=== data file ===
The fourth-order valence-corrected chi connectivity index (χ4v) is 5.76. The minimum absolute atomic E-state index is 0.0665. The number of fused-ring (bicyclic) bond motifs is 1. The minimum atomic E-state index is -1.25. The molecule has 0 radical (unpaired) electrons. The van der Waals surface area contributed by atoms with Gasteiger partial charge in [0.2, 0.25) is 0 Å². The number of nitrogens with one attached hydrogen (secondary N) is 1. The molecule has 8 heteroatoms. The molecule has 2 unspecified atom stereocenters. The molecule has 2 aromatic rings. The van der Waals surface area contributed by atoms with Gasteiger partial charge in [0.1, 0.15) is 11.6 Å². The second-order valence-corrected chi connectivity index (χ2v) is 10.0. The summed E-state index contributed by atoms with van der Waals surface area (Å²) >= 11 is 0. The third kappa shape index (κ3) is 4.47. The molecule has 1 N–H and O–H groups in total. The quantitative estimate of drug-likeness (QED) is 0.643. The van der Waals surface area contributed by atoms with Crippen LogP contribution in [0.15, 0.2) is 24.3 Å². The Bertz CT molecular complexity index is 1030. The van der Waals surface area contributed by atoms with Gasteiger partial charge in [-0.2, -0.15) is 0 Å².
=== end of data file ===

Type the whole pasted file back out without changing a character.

The fourth-order valence-corrected chi connectivity index (χ4v) is 5.76. The minimum absolute atomic E-state index is 0.0665. The number of fused-ring (bicyclic) bond motifs is 1. The minimum atomic E-state index is -1.25. The molecule has 0 radical (unpaired) electrons. The van der Waals surface area contributed by atoms with Gasteiger partial charge in [0.2, 0.25) is 0 Å². The number of nitrogens with one attached hydrogen (secondary N) is 1. The molecule has 8 heteroatoms. The molecule has 2 unspecified atom stereocenters. The molecule has 2 aromatic rings. The van der Waals surface area contributed by atoms with Gasteiger partial charge in [0.1, 0.15) is 11.6 Å². The second-order valence-corrected chi connectivity index (χ2v) is 10.0. The summed E-state index contributed by atoms with van der Waals surface area (Å²) >= 11 is 0. The third kappa shape index (κ3) is 4.47. The molecule has 1 N–H and O–H groups in total. The quantitative estimate of drug-likeness (QED) is 0.643. The van der Waals surface area contributed by atoms with Crippen LogP contribution in [0.15, 0.2) is 24.3 Å². The Bertz CT molecular complexity index is 1030. The van der Waals surface area contributed by atoms with Gasteiger partial charge in [-0.2, -0.15) is 0 Å².